On November 16 2011 WCHM supported the Forgotten Australians to hold an event to celebrate the 2nd anniversary of what was a very emotional and significant event—the Apology by the Australian Parliament to the Forgotten Australians. The event was also supported by Woden Community Services and the ACT Women And Prisons (WAP) group.
At 11am on Monday 16 November 2009, the Australian Parliament, through the then Prime Minister, Kevin Rudd, and the Leader of the Opposition, Malcolm Turnbull, formally acknowledged and apologised for the experiences of Forgotten Australians and Child Migrants, their harsh treatment and their ongoing trauma. The apology acknowledged that what happened to half a million people who as children were raised in institutions, orphanages and foster care was both real and wrong. The people who identify as Forgotten Australians today are now adults, some of them in their thirties, some very elderly. The apology recognised that many of them continue today to face a range of complex issues, including mental and physical illness, homelessness, substance abuse, educational and family relationship difficulties, as a result of their experiences in the institutional care system which was the standard form of out-of-home care at that time.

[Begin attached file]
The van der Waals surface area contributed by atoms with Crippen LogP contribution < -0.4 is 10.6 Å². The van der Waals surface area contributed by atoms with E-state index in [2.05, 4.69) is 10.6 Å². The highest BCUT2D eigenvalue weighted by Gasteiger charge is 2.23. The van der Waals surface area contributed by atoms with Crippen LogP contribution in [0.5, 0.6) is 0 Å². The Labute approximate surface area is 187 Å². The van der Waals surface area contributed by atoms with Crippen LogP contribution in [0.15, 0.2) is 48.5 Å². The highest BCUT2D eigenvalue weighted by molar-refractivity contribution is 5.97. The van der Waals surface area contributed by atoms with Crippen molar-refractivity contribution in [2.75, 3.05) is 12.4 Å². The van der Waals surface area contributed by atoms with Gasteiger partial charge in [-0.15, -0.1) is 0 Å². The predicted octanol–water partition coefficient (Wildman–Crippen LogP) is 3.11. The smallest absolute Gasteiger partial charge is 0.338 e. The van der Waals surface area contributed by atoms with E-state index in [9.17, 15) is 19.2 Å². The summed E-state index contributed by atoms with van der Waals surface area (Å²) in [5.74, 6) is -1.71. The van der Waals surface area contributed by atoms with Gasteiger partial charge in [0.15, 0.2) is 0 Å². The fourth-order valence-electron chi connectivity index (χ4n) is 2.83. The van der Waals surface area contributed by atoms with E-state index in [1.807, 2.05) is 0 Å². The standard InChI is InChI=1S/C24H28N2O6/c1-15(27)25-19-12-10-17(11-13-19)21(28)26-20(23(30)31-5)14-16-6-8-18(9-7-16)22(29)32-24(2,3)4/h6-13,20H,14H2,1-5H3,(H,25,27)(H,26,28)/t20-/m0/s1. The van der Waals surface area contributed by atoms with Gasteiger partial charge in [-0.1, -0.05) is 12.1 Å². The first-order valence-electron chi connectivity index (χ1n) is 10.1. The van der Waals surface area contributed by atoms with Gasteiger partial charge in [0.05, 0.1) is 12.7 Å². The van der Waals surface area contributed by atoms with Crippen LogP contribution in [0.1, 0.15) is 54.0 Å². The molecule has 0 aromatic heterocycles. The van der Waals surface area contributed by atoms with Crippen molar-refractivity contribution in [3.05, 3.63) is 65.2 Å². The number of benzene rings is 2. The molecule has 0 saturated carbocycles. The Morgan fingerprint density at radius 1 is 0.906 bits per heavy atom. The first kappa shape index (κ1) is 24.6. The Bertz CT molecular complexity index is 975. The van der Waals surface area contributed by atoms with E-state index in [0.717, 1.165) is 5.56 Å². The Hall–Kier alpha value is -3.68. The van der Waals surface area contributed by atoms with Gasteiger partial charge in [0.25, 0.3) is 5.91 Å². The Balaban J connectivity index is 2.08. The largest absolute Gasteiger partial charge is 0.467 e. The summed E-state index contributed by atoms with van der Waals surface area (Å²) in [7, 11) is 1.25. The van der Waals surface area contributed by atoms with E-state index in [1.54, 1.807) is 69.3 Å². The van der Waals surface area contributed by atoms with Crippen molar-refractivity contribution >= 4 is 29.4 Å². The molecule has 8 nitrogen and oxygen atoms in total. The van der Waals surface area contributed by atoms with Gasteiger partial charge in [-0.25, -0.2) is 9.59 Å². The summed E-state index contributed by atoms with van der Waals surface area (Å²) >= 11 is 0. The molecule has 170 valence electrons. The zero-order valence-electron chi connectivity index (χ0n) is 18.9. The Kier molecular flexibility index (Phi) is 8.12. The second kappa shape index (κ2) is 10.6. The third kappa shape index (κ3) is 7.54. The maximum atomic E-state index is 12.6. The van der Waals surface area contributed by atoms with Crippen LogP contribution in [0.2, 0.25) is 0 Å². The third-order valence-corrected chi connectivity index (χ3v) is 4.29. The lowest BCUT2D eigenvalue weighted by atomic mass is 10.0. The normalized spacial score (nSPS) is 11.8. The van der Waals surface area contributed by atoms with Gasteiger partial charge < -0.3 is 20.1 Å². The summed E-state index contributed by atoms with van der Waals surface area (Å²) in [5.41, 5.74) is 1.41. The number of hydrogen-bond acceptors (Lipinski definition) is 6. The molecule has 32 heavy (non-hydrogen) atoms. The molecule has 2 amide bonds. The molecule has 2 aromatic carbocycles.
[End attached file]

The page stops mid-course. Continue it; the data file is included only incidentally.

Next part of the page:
Several Federal and ACT politicians joined the event to show their support for the issues affecting Forgotten Australians and by saying a few words. They included Senator Gary Humphries and Senator Claire Moore who were both members of the Senate Community Affairs References Committee which in 2004 produced the report Forgotten Australians: A report on Australians who experienced institutional or out-of-home care as children, which revealed the history of neglect and cruelty, and of abandonment and exploitation. In recognition that it is an equally relevant and important issue for the ACT Meredith Hunter MLA (the ACT Greens Parliamentary Leader and Member for Ginninderra), and Jeremy Hanson MLA (Shadow Minister for Health, Police, Indigenous Affairs, Veterans’ Affairs, Corrections and Member for Molongolo) both spoke. These speakers were followed by Forgotten Australians John Murray and Ray Jackson who spoke from a personal perspective.
Image: National Museum of Australia